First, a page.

David Turner, a Cedar Rapids mortician, came into the picture by offering Grant and his mother a garage/stable/carriage-house to live in rent-free, because Grant had created various paintings for him. Grant turned the hayloft into his studio, and named the carriage-house “5 Turner Alley”, because it did not have a legal address of its own. Grant resigned from teaching in 1925 in order to focus on his painting, and in 1926, returned to France, to hold an Expo in Paris exhibiting his works at the Gallerie Carmine, since his works had received no attention in the United States.

In 1927, his works acquired German influence. Grant was commissioned to do a large stained glass window, and he went to Germany to see how it was to be completed correctly. There he was influenced by Gothic overtones, satire, and caricatures. It took him 2 years to complete the window, and he was paid $6,000. When he arrived back in Iowa in 1929, on a trip to Eldon, he saw a small house in a field with a unique Gothic window, which impressed him. This one window became the background for his most notable painting American Gothic.

The 1930’s were a professional building stage for Grant Wood, with Stone City in progress, and Arnold (Pyle) Comes of Age winning the sweepstakes at the Iowa State Fair. American Gothic is then displayed at the Chicago Art Institute Annual Exhibition, and the Institution bought his painting for $300. Grant was finally being recognized for his new and creative work. In 1932, Grant takes part in the Stone City Art Colony, organized to help artists survive the Great Depression, and in 1934, Grant organizes the Public Works of Art Project (PWAP) in Iowa, offering recognition to, and contracted jobs for artists in the area.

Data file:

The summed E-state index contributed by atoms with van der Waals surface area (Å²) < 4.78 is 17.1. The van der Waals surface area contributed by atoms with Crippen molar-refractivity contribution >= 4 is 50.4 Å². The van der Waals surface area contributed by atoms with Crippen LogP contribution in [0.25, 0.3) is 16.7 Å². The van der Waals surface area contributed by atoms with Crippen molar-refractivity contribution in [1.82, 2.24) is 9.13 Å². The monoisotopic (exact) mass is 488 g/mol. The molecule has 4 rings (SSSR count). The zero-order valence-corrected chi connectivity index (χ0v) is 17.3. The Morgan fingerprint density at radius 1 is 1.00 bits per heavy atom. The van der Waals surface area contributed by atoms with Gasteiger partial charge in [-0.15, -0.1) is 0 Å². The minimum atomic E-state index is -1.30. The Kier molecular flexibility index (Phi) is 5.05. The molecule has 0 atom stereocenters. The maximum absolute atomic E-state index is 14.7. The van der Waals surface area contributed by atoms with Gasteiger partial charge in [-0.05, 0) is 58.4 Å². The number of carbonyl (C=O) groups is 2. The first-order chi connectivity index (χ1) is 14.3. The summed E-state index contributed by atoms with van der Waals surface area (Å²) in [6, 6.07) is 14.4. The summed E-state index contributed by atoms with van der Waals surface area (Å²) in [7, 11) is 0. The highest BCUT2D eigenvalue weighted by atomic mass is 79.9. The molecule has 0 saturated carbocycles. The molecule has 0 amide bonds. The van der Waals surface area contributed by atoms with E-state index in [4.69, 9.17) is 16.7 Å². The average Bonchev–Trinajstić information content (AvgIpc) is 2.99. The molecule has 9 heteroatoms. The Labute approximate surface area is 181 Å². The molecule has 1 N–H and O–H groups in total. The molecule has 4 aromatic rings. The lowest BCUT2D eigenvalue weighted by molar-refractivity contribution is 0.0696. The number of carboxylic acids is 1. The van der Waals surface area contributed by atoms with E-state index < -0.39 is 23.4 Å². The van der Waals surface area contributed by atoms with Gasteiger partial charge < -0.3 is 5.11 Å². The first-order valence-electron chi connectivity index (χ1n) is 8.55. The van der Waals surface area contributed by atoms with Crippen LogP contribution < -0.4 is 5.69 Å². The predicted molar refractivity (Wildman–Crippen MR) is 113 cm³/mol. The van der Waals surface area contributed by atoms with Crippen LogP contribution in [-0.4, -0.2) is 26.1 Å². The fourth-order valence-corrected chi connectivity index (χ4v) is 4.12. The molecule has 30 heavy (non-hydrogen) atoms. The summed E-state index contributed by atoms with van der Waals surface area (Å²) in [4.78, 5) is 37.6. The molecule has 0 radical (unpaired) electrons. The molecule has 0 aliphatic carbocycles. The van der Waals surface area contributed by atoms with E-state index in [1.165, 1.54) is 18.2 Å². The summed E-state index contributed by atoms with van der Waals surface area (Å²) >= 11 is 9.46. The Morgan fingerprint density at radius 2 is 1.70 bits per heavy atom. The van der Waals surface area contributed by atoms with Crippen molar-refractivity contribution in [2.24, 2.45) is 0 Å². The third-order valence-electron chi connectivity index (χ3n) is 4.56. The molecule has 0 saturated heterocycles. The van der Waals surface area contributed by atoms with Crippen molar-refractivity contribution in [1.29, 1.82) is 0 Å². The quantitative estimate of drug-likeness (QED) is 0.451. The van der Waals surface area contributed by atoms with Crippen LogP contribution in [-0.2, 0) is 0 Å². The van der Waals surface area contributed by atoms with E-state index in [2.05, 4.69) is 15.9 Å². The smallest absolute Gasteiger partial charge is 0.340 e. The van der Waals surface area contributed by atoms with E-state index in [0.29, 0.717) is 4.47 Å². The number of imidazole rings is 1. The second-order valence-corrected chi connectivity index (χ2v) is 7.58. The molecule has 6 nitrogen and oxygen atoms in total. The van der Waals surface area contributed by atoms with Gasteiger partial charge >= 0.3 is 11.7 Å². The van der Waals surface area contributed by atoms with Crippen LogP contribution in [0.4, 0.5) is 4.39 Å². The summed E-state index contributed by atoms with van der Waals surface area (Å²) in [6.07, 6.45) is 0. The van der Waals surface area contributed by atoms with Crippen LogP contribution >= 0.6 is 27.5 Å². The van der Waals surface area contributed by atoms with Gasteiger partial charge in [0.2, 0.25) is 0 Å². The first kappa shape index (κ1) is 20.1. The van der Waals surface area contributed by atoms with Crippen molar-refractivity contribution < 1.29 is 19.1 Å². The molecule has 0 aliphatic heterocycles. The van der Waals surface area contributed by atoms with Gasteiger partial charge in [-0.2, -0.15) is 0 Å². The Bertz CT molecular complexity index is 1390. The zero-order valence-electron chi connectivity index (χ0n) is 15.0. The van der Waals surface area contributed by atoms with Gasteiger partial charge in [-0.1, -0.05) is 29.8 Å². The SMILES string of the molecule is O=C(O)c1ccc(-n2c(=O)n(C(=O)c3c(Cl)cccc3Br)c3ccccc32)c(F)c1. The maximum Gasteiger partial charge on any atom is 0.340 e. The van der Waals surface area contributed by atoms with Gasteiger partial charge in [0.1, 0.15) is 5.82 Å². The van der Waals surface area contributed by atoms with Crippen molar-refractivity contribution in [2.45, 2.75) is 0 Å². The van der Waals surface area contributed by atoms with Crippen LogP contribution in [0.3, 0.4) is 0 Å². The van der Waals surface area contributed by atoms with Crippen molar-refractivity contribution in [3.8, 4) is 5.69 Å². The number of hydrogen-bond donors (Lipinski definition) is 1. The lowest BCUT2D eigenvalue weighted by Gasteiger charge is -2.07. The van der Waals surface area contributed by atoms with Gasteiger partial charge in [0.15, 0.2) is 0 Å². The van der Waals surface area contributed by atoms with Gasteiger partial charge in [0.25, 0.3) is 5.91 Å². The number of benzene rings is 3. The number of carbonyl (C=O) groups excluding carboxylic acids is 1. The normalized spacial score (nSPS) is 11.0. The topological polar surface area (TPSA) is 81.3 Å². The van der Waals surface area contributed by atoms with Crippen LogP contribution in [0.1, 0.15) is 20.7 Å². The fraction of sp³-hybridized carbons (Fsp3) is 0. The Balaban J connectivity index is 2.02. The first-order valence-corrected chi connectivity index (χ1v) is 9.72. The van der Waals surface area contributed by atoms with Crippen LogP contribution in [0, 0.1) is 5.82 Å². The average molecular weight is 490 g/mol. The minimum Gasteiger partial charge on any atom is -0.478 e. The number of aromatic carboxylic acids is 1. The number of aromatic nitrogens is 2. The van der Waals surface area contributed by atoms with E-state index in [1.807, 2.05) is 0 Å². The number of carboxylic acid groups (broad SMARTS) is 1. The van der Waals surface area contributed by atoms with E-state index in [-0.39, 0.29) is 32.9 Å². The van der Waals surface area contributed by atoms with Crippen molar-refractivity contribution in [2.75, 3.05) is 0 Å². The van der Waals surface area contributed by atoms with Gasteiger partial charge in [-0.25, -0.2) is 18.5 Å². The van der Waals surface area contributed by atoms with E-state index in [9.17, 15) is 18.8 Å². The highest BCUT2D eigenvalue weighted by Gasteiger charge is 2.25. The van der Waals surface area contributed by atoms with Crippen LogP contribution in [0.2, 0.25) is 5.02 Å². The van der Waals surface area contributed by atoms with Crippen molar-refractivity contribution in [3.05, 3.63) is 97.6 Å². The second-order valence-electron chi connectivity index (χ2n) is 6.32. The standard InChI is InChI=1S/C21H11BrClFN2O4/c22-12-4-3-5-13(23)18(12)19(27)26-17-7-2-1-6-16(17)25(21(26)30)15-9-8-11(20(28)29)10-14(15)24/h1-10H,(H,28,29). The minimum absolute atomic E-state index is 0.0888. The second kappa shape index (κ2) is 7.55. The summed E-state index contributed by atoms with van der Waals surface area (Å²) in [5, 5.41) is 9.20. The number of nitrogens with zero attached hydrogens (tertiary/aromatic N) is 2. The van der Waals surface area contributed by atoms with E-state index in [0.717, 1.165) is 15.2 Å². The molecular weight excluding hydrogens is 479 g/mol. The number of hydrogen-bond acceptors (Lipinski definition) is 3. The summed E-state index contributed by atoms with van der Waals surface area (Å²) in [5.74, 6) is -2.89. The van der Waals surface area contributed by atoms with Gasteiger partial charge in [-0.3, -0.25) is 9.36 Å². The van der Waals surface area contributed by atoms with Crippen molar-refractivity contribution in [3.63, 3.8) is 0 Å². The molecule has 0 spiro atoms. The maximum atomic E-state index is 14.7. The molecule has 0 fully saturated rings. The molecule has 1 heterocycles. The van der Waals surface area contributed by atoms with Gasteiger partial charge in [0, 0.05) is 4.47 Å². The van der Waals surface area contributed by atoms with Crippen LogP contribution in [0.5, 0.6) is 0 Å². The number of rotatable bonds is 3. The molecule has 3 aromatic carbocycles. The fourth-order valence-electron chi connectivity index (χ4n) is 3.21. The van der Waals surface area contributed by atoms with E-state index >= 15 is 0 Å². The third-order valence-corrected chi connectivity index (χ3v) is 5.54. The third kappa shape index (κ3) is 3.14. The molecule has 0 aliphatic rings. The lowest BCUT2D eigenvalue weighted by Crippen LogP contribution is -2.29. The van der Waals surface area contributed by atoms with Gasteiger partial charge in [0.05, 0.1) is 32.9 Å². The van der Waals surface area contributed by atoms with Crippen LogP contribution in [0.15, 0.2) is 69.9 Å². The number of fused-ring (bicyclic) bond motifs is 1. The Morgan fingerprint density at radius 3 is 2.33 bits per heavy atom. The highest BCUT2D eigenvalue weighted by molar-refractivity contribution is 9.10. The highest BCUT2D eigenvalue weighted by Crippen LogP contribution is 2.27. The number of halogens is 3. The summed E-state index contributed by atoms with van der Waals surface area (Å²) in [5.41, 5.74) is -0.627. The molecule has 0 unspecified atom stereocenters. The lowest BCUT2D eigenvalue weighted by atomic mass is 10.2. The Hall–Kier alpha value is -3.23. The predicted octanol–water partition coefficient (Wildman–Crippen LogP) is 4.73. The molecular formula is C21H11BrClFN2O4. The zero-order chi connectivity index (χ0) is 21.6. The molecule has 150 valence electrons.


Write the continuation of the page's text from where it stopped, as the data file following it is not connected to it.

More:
From 1934 to 1941, Grant married for a brief time and became an Associate Professor of Fine Arts at the University of Iowa. He lectured throughout the country on regionalism, supervised the Corn Room mural project using the subtractive technique of painting, mentored students, continued painting, and became a prominent figure of the University’s cultural community. Exactly one day before Grant’s 51st birthday, he died of pancreatic cancer. Grant Wood’s various paintings now belong to and are displayed at the Figge Art Museum, in Davenport, Iowa.

Grant Wood’s history really did shape his paintings and later recognition. He strived to create truly unique American art. His four trips to Europe allowed him to study impressionism, and post-impressionism, and the work of Jan Van Eyck, a Flemish artist, influenced him to present the clarity of this new technique and to use in his own works. Grant Wood’s style has been compared to American Folk art, with his simplified forms, and to Norman Rockwell also, but Grant Wood admired and learned from others in order to create truly American art.

Grant Wood’s Style, Pattern, And Perspective

  • Brilliantly colored, yet static forms
  • Utilizes Oil Glazes
  • Ornamental patterning
  • Patterned surfaces
  • Utilizes Pointillism
  • Utilizes elements of abstraction
  • Uses a simplified, schematic theme
  • Intense color interactions
  • Utilizes optical treatises
  • Charcoal sketches
  • Utilizes Lithography medium
  • Used the Subtractive technique, or wiping away paint to create a painting
  • Paintings reveal Gothic overtones, satire, and caricature

4 responses to “Grant Wood”

  1. Brisingr says:

    This really helped me a lot thx.

  2. Taylor @ USCityTraveler says:

    Awesome, I really found this helpful. I see Wood was quite the traveler, but not quite as much as myself 😉

  3. Susan Davis says:

    Hello, I appreciate this article about Grant Wood! There is a bit of a misquote in here. The Cedar Rapids Museum of Art holds the largest collection of Grant Wood’s works. The Figge is certainly a wonderful museum and has some of his works also but so do many museums in the area. In fact, the photo you have pictured even belongs to the Cedar Rapids Museum of Art and the American Gothic photo resides at the Art Institute of Chicago. Hopefully you obtained permission to use both on this page, their captions are not listed. As always, I appreciate information about Grant Wood.

Leave a Reply

Your email address will not be published. Required fields are marked *